# What limits the maximum spacing of Nodes of Ranvier and which organisms tend to have the widest gaps?

Assuming that a longer distance between gaps in the myelin sheath is beneficial for an organism due to the increased propagation speed, what is the limiting factor in determining the maximum spacing between nodes? I have previously encountered the analogy of the Nodes of Ranvier as forming a circuit between themselves and the previous node in order to pass on the action potential, which leads me into thinking that it is simply electrical resistance that is the cause however I assume the analogy is an over simplification and would be very interested in any alternatives.

Also, is there a significant variation in node separation between organisms? Which organisms have the greatest gaps?

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## 1 Answer

This is best answered via something called cable theory. Basically, as the action potential (AP) propagates along the membrane of the axon, it's tripping voltage gated channels that "renew" the flux of ions into the stream at the nodes. There are no ion channels under the sheathing (or they are there anatomically and inactive, but I don't remember), so the current is able to zip through that area. There's no renewal of AP, but there's no loss due to leak of ions either. Since there's no influx of ions from outside of the membrane until the next node, the capacitance and resistance of the membrane is exponentially decaying the voltage. So, if the distance between the nodes was too long, the voltage would just die off and the AP wouldn't propagate.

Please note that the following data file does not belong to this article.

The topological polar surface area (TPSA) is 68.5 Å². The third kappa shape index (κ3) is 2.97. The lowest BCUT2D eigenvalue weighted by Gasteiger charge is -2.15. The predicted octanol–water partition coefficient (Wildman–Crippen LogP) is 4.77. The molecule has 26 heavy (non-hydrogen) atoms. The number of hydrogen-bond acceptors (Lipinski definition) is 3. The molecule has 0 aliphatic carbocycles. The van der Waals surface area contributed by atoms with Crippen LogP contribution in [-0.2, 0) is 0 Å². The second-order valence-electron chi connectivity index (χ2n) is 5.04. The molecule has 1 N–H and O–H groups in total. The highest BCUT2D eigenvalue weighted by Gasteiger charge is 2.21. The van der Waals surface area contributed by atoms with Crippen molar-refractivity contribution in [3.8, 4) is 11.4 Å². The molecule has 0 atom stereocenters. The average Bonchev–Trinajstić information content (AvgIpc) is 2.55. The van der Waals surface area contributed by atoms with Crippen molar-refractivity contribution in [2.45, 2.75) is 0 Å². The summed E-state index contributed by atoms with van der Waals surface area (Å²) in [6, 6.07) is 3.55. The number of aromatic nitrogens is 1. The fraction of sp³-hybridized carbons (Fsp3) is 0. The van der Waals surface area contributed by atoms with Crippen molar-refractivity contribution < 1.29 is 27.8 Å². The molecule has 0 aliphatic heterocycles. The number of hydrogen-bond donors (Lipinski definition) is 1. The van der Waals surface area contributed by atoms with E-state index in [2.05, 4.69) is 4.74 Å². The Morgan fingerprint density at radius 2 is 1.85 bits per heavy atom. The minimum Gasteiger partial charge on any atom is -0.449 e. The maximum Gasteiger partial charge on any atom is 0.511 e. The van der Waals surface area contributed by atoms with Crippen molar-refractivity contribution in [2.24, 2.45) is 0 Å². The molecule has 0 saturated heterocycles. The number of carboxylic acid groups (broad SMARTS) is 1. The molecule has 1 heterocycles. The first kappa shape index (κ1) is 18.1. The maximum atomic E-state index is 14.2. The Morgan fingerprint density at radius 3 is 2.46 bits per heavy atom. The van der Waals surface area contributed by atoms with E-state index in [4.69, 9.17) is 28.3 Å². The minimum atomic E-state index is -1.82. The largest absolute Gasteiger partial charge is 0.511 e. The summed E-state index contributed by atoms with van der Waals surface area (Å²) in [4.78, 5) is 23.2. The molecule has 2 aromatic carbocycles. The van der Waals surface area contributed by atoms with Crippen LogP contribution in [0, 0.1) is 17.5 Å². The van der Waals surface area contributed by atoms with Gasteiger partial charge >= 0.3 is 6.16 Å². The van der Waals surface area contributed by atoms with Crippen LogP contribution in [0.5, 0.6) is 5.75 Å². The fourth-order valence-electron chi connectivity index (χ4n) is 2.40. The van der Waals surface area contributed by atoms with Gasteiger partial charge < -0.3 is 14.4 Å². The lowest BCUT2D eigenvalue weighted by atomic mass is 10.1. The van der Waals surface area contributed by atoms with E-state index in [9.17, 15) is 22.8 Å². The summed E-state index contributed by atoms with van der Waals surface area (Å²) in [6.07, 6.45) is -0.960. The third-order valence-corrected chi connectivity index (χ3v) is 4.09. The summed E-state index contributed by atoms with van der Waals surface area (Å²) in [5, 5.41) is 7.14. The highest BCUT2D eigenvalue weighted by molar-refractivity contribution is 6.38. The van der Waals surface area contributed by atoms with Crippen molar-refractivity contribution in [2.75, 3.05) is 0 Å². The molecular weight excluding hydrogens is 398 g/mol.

I don't have any anatomical data about individual species, but know that only the smaller diameter axons require sheathing to compensate for the slower ion flow due to higher resistance (e.g., the squid giant axon(not to be confused with the "giant squid" axon) has no myelination due to its large diameter).

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Right on. The only thing I would add is to explicitly mention the distinction between axial resistance and membrane resistance in cable theory. The axial, or longitudinal, resistance is what is relevant here as it determines how much current flows down the center of the axon. As you say, this parameter is mostly affected by the axon diameter (larger axons have a lower axial resistance). Thus, the decay of voltage along a large diameter axon will be less severe than along a small diameter axon. – yamad Dec 15 '11 at 20:09